I had been impressed with the St Marks Clock tower to the left of the Basilica looking at the latter from the front. It dates from 1499, with a huge bell on top with two metal figures to strike the bell, on the hour (see phot). Below that the time is shown in two formats: the hours are shown in Roman numerals and the minutes in imperial figures that change every five minutes. We had been told that at various times on the hour figures appeared in front of the clock similar to the Swiss cuckoo clocks. As if that wasn’t enough to tell the time below all this is a 24-hour clock.
Whilst I was in the museum I noticed through a window overlooking the Clock Tower that the time was approaching the hour. I rushed to get into the Square to witness the hour being signalled by the clocks but because I hadn’t appreciated the size of the museum I missed the show by some 5 minutes. Better luck next time I’m in Venice.
Apart from it being St Valentine’s Day Thursday brought with it an opportunity to experience a train journey, and it was hugely rewarding. We boarded the train at the Venice St Lucia station and made our way to Padua. We walked a short distance, without seeing a single canal, to the Scrovegni Chapel/Museum/Art Gallery complex. We handed in our bags to prepare for our visit inside the chapel which is now protected from environmental pollution by air-conditioning and timed visits by restricted numbers of visitors.
We were treated to a video presentation about the chapel whilst a visiting party was inside. When we entered it became obvious why such protection is taken of the chapel and its contents. Almost every square inch of the chapel is covered in frescoes by Giotto depicting three main themes: the lives of Joachim and Anna, the Virgin Mary’s life and Christ’s life and death.
It is claimed that it took Giotto and 40 helpers three years to complete the frescoes. It is an extraordinary sight and for me my ‘champagne moment’. It made the whole holiday worthwhile: a truly remarkable and memorable event.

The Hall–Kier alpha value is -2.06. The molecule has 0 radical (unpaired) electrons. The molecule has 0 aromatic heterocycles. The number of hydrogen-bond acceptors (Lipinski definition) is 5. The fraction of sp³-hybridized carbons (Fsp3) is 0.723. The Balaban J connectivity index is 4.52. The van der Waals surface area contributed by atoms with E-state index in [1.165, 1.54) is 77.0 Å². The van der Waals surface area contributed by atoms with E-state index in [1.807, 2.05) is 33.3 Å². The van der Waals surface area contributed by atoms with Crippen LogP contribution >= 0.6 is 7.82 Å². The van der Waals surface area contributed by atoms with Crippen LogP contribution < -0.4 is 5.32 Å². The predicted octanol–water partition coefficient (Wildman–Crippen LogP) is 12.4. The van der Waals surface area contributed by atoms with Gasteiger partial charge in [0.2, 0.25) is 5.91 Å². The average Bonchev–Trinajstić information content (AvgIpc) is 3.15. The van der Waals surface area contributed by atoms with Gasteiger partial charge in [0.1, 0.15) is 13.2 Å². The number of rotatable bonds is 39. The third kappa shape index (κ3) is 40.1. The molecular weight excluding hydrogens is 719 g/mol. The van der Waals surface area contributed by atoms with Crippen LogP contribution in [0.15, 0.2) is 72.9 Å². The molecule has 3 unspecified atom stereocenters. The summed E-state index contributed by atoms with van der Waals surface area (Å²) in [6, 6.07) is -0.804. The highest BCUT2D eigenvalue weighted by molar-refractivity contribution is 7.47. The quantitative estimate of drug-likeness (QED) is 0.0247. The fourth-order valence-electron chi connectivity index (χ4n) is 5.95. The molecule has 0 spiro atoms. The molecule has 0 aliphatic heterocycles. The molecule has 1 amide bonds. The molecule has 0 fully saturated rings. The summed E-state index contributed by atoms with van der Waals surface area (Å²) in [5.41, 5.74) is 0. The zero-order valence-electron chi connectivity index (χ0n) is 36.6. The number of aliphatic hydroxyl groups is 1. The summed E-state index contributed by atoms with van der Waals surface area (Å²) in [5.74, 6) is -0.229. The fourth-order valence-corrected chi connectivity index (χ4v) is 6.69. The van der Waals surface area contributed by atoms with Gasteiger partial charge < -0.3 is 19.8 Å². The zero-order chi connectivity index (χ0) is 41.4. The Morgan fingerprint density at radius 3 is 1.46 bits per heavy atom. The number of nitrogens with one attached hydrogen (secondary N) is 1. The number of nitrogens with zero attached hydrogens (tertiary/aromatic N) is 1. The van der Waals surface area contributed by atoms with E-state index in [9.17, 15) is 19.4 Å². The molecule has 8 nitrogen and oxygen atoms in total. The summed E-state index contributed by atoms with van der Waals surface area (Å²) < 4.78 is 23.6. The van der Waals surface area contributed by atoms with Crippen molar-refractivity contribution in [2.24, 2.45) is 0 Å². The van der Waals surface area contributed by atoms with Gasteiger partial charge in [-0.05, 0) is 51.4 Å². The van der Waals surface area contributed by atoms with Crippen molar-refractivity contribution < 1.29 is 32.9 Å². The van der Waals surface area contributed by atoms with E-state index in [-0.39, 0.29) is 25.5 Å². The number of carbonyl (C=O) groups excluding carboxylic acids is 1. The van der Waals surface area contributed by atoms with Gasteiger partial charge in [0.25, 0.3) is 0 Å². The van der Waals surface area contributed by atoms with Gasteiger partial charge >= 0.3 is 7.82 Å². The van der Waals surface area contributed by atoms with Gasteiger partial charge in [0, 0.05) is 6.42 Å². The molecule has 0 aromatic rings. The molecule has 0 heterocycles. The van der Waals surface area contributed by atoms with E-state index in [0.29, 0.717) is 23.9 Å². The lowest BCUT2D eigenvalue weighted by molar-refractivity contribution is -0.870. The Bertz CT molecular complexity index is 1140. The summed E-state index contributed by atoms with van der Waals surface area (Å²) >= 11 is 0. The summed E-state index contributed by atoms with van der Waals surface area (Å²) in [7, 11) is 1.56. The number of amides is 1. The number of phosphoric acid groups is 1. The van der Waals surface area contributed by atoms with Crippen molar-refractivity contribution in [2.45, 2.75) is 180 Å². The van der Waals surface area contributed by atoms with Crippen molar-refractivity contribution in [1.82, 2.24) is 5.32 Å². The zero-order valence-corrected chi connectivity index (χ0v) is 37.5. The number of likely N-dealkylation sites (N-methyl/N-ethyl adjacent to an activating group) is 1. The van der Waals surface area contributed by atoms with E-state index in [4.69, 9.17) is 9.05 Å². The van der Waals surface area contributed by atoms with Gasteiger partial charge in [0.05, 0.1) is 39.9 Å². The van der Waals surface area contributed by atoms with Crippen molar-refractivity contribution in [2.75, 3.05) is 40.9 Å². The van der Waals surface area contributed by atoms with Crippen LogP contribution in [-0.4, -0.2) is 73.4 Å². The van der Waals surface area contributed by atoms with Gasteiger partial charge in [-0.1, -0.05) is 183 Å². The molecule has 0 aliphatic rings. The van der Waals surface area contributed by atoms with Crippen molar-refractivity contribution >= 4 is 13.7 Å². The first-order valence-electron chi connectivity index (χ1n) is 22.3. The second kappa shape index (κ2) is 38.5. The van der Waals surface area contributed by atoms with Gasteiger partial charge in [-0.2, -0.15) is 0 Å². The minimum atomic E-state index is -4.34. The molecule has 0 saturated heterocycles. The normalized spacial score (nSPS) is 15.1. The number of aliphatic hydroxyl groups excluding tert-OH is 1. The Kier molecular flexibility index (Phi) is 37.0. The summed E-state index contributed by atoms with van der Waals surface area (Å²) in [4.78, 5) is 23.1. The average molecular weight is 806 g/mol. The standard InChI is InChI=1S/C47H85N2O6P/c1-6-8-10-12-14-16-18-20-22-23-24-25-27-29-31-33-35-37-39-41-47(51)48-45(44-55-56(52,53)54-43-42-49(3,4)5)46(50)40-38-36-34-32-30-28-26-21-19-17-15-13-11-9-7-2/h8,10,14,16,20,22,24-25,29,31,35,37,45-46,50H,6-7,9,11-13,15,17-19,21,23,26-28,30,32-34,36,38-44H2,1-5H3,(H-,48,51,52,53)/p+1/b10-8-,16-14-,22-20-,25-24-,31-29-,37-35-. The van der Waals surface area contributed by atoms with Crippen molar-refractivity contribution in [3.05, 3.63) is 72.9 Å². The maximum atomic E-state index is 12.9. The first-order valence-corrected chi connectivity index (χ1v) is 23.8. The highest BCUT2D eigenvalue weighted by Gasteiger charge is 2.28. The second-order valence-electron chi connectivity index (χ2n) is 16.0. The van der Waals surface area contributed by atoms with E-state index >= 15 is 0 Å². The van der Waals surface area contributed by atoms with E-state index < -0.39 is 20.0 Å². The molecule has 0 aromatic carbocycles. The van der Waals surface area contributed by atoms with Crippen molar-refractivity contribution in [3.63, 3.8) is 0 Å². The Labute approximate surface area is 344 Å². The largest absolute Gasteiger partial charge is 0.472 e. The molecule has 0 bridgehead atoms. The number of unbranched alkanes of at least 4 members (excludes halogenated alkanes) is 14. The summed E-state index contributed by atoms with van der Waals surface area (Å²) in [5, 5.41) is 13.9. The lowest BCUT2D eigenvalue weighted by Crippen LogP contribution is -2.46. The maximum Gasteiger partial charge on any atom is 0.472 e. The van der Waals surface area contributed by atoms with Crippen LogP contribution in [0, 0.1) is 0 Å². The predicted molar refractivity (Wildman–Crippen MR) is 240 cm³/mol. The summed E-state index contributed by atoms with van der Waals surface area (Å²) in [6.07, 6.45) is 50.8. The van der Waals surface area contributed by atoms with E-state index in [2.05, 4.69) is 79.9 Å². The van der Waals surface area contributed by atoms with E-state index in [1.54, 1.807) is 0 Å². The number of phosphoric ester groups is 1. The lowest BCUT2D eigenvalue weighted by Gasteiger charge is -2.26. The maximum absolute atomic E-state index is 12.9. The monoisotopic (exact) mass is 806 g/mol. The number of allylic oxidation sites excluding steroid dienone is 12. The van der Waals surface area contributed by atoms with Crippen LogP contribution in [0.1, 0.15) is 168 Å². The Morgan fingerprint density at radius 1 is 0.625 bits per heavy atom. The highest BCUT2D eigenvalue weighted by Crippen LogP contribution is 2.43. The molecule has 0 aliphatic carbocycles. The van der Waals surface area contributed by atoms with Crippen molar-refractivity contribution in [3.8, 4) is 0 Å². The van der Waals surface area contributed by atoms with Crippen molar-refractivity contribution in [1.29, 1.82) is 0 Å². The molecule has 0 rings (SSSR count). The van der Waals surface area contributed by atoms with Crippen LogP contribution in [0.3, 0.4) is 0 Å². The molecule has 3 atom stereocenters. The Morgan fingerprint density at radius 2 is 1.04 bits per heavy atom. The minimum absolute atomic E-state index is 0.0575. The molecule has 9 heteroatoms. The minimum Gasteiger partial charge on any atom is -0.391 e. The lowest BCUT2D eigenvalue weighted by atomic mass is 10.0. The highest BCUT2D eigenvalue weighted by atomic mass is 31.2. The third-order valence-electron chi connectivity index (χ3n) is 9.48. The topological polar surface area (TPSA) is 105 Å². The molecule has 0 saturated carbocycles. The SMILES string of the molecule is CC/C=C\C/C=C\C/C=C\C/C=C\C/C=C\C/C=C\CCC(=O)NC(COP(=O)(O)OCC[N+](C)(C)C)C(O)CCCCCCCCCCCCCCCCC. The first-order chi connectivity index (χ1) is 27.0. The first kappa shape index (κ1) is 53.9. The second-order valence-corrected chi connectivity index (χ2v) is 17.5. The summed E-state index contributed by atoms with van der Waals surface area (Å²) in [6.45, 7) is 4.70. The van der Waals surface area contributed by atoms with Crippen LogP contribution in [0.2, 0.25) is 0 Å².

We bought our own refreshments and leaving two members of the group in Padua to do other things the rest of us took a local bus to Battaglia Terme, a local spa town, from where we walked for a couple of hours via a local vineyard. From Battaglia railway station we took the train to the next stop, Monselice, from where we caught a direct train to Venice St Lucia.
Our final day of sight-seeing and a sunny and warm morning greeted us as we made our way via Vaporetto to the island church of San Giorgio Maggiore. Inside we saw another amazing church and two more Tintorettos. We took the lift in the Campanile (bell-tower) and enjoyed a fantastic 360° view taking in the vista of St Marks with the Dolomites again in the background. After this we saw salt warehouses and passed the Salute Church, housing works by Tintoretto and Titian, and the Guggenheim and Accademia Art centres.
We walked around the little island noting how supplies were delivered by vehicles on boats and seeing passing RORO car ferries plying between Venice and the Lido. We took the Vaporetto back and then had lunch after which we made our way back to the hotel at a leisurely pace taking in a visit to the last working Gondola boatyard.
In the evening we met as usual for our evening briefing with our Tour Guide, Roger, and presented him with a small token of our appreciation. We had a glass of wine to toast the holiday and the friendships that had been made during our time together.
I asked everyone to let me have their ‘champagne moment’ for inclusion in this blog. Here they are:
Scrovegni Chapel (x 6, with a few alternatives included below).
Glass factory demonstration, Murano.
Starting our journey home: Roger ducking under the barrier to rescue Judith who had lost her (Vaporetto) ticket. What a gentleman!
The atmosphere of having a week in a living historic city with canals instead streets and boats instead of cars is my lasting memory.
Three of us got lost on Burano for a short time! Our main worry was holding the rest of you up. However, my daughter said it was a beautiful place to get lost in!!
The special printing exhibition in the Museo Correr was a highlight for me.
Being locked into the Chiesa Santa Maria Dei Miracoli while the lady from the ticket office went out to do some mopping. I was there alone for a few minutes and it was so beautiful and peaceful. I was a bit worried that she wouldn’t come back, and I’d be there until the next morning. (Birmingham may claim to have more canals than Venice, but it isn’t quite as beautiful).
View from the Cinderella shoe shop as it was so unexpected!
View from atop the Campanile de San Marco looking down onto the Basilica di San Marco which reminded me of Mark Twain’s description as ‘..a vast warty bug taking a meditative walk…’.
And finally, ……
We met for the first time in a unique place, one of the world’s gems. They say that beauty is in the eye of the beholder. How true is that statement: we saw the same thing but through eleven pairs of eyes and nicely summed up with the varied nature of the ‘champagne’ moments.
Our Tour Guide, Roger, was patient, accommodating and knowledgeable and it was a pleasure to meet him.
Would I go back? Possibly but not in the summer as the thought of those narrow footways and bridges in the height of the summer season is a daunting one. Even after a tour of 1 week there is a lot of Venice that has not been seen.